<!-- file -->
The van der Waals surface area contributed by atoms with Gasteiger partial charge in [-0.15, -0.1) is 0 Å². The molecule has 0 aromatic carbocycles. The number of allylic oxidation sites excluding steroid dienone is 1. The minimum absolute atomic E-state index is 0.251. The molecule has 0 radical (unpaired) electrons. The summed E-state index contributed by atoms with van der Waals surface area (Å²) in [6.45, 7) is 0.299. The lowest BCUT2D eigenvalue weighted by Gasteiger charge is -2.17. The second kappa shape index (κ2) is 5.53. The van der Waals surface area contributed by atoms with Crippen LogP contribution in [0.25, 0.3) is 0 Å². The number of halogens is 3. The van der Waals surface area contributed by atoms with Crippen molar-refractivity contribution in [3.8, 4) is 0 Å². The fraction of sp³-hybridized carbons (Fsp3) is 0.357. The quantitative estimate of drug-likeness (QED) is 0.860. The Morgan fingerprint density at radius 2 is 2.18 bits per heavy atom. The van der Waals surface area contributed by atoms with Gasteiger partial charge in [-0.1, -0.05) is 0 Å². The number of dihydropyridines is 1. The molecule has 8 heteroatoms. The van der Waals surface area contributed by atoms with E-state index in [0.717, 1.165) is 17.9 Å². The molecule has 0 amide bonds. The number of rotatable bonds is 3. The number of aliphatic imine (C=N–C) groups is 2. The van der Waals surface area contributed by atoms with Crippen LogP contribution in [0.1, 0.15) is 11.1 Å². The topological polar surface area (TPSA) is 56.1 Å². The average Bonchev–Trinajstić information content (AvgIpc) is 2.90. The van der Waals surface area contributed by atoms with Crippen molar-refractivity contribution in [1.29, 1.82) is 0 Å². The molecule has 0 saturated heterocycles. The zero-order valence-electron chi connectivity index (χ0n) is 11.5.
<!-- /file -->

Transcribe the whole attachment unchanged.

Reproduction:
The van der Waals surface area contributed by atoms with Gasteiger partial charge in [-0.15, -0.1) is 0 Å². The molecule has 0 aromatic carbocycles. The number of allylic oxidation sites excluding steroid dienone is 1. The minimum absolute atomic E-state index is 0.251. The molecule has 0 radical (unpaired) electrons. The summed E-state index contributed by atoms with van der Waals surface area (Å²) in [6.45, 7) is 0.299. The lowest BCUT2D eigenvalue weighted by Gasteiger charge is -2.17. The second kappa shape index (κ2) is 5.53. The van der Waals surface area contributed by atoms with Crippen LogP contribution in [0.25, 0.3) is 0 Å². The number of halogens is 3. The van der Waals surface area contributed by atoms with Crippen molar-refractivity contribution in [3.8, 4) is 0 Å². The fraction of sp³-hybridized carbons (Fsp3) is 0.357. The quantitative estimate of drug-likeness (QED) is 0.860. The Morgan fingerprint density at radius 2 is 2.18 bits per heavy atom. The van der Waals surface area contributed by atoms with Gasteiger partial charge in [-0.1, -0.05) is 0 Å². The number of dihydropyridines is 1. The molecule has 8 heteroatoms. The van der Waals surface area contributed by atoms with E-state index in [0.717, 1.165) is 17.9 Å². The molecule has 0 amide bonds. The number of rotatable bonds is 3. The number of aliphatic imine (C=N–C) groups is 2. The van der Waals surface area contributed by atoms with Crippen LogP contribution in [0.1, 0.15) is 11.1 Å². The topological polar surface area (TPSA) is 56.1 Å². The average Bonchev–Trinajstić information content (AvgIpc) is 2.90. The van der Waals surface area contributed by atoms with Crippen molar-refractivity contribution in [1.29, 1.82) is 0 Å². The molecule has 0 saturated heterocycles. The zero-order valence-electron chi connectivity index (χ0n) is 11.5.